Catherine has been thinking outside of the box for Valentine’s Day.
How on earth did flowers, especially red roses, become symbolic of such an ancient festival as Valentine’s Day in England? I’ve checked my Wildflowers of Britain book and it confirms my certainty that the only native flowers which bloom in February are hazel and poplar catkins or snowdrops, neither of which is usually associated with romance, and even snowdrops may not be truly native, merely naturalised.
This started me thinking about giving alternative flowers to imported red roses as a token of our love, not only because I worry about the very unlovely impact on our climate but also because they completely lack the essential sensuality of fragrance, surely an indispensable part of romance?
There are some garden flowers which cheer us on the gloomiest February day and remind us of the sultry summer days we hope will come. As there are so few brave insects on the wing at this time of year these flowers have to work extra hard to attract their attention and most often they do this by widely diffusing their scent on the winter air, especially when they can be positioned to capture elusive sunlight. One of my favourites is the shrub honeysuckle, Lonicera fragrantissima Even the name rolls voluptuously from the tongue and sounds reminiscent of an operatic instruction. It has small creamy flowers on bare branches. I have one by my front door and it is wonderfully welcoming on a chilly February day. It is a bit of a passenger in the summer, although it can be threaded through with a summer flowering climber, but it is such a treat in winter that it is worth it.
The Daphne family offers us even more romantic beauties. Appropriately named after the beautiful nymph adored by Apollo of Greek mythology, they have soft pink flowers and an intense scent. Most of these also have handsome evergreen leaves and are a positive asset in the smallest gardens all the year round. I am especially fond of D. bholua Jacqueline Postill as it is so free flowering but there are many varieties from which to choose.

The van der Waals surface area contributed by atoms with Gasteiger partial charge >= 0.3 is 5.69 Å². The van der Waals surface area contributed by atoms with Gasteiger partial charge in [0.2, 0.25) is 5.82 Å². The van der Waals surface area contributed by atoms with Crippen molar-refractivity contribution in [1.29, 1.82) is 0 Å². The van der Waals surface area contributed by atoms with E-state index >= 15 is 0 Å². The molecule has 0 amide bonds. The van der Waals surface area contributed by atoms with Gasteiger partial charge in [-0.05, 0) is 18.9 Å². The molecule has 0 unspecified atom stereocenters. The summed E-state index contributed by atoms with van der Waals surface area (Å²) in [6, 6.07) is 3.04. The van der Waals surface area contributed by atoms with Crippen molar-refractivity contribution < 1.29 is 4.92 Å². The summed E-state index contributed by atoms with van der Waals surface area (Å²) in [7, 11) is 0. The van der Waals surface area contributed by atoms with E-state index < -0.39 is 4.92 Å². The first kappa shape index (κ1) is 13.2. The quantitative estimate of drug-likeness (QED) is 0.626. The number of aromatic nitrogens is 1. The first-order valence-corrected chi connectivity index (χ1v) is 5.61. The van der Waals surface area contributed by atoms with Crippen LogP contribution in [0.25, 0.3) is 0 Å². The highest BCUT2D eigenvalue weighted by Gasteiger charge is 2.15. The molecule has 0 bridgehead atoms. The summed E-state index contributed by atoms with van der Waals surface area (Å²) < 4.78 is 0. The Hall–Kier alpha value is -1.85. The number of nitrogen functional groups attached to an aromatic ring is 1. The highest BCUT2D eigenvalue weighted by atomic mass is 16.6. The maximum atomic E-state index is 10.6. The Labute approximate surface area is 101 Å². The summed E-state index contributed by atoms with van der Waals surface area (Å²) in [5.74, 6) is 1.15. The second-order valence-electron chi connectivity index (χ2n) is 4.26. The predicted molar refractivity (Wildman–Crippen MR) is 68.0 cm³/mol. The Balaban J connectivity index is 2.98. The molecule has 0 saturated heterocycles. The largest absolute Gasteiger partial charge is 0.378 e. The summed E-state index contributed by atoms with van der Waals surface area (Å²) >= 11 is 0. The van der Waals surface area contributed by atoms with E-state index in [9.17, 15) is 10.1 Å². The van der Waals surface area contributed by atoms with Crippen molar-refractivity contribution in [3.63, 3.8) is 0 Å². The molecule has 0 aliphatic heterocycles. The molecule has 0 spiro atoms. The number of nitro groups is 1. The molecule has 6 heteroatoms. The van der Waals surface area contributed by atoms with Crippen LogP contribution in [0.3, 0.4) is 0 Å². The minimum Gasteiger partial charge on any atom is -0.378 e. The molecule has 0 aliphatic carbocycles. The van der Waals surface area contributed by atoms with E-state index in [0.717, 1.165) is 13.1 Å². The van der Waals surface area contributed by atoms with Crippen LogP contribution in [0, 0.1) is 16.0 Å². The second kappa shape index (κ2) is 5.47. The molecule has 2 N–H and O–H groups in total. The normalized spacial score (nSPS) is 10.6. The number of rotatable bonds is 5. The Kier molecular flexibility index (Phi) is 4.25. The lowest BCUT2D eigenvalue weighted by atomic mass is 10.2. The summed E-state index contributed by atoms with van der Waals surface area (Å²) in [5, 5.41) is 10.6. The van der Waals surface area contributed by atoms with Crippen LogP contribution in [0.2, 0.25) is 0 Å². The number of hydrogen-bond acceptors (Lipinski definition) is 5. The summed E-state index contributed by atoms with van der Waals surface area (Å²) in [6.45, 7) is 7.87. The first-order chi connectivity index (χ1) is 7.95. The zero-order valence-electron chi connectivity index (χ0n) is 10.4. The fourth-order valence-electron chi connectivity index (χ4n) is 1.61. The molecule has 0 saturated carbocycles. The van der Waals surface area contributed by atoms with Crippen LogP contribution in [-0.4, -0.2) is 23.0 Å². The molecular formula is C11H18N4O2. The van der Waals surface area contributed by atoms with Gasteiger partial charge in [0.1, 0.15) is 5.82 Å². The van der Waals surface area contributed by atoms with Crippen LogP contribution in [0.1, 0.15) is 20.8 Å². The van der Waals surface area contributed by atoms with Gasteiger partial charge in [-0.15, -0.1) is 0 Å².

Wintersweet is a name descriptive enough to need no further explanation, although its botanical name, Chimonanthus praecox, is less romantic. It is a shrub bearing small, red flushed, pale yellow flowers. Wintersweet is happy to grow on chalky soil and even happier if you can train it on a sunny wall, ideally where you can enjoy a morning coffee nearby.
If you feel bewitched by your sweetheart, try the witch hazel Hamamelis with its spidery warm yellow blooms and sweet, spicy scent. It is widely planted in the winter garden although it needs acid soil to thrive. The leaves of some varieties also turn a rich red in autumn.
Osmanthus burkwoodii and O. delavayii have richly scented jasmine like flowers in early spring. The leaves are small and neat and the plants grow readily in sun or shade. I’ve planted hedges of osmanthus as they can be formally clipped as well as allowed to grow into billowing fragrant forms. These are more plants for the welcoming front garden.
Other plants are scentless but rely on conspicuous flowers. Camellias are the ultimate sensuous flower with their sumptuous pink, white or red blooms. Alexandre Dumas clearly thought so when he named his romantic tragedy The Lady of the Camellias. They dislike lime and in the wild enjoy a woodland edge habitat.
Hellebores are naturally variable in their flower colour. They have been bred in many different forms and shades from doubles to singles and frilly picotee. Like the bees, I prefer the simplicity of single forms and for Valentine’s Day I would choose the luxurious dark red H. x hybridus “Queen of the Night” but, if frills are more your style, try the appropriately named H. x hybridus Party Dress Group with their pink streaked white double flowers.
For hearts we can look to the beautifully marbled leaves of Cyclamen hederifolium. These are produced in winter after the autumn flowers. If you plant the tubers of these with the nodding flowers of magenta or pink C. coum you can enjoy both blooms and leaves at once. I think next year I’ll try making a heart shaped wreath of cyclamen flowers and leaves.
So this year why not create your own Valentine’s Day bouquet with some of your own garden flowers? If too late this year, try to plan ahead by planting some sumptuous camellias or hellebores, combining them with fragrant daphne, osmanthus or honeysuckle and perhaps some cyclamen for a beautiful romantic gesture.